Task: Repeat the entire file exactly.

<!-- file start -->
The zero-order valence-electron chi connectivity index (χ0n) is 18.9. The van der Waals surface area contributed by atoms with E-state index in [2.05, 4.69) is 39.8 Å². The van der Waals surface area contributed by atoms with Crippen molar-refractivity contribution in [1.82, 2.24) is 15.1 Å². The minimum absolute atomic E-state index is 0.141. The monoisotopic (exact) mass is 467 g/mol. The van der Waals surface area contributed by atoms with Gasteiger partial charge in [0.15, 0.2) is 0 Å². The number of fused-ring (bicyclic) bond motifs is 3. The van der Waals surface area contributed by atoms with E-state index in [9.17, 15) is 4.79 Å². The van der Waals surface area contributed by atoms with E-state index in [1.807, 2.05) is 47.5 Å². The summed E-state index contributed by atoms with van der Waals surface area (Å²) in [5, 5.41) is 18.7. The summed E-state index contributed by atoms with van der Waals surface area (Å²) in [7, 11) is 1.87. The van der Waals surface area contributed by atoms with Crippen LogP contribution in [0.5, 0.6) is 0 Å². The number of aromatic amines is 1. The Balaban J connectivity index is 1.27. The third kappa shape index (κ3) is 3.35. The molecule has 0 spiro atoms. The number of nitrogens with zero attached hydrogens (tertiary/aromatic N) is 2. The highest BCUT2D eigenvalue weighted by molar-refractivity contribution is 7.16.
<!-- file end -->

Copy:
The zero-order valence-electron chi connectivity index (χ0n) is 18.9. The van der Waals surface area contributed by atoms with E-state index in [2.05, 4.69) is 39.8 Å². The van der Waals surface area contributed by atoms with Crippen molar-refractivity contribution in [1.82, 2.24) is 15.1 Å². The minimum absolute atomic E-state index is 0.141. The monoisotopic (exact) mass is 467 g/mol. The van der Waals surface area contributed by atoms with Gasteiger partial charge in [0.15, 0.2) is 0 Å². The number of fused-ring (bicyclic) bond motifs is 3. The van der Waals surface area contributed by atoms with E-state index in [9.17, 15) is 4.79 Å². The van der Waals surface area contributed by atoms with E-state index in [1.807, 2.05) is 47.5 Å². The summed E-state index contributed by atoms with van der Waals surface area (Å²) in [5, 5.41) is 18.7. The summed E-state index contributed by atoms with van der Waals surface area (Å²) in [7, 11) is 1.87. The van der Waals surface area contributed by atoms with Crippen LogP contribution in [0.5, 0.6) is 0 Å². The number of aromatic amines is 1. The Balaban J connectivity index is 1.27. The third kappa shape index (κ3) is 3.35. The molecule has 0 spiro atoms. The number of nitrogens with zero attached hydrogens (tertiary/aromatic N) is 2. The highest BCUT2D eigenvalue weighted by molar-refractivity contribution is 7.16.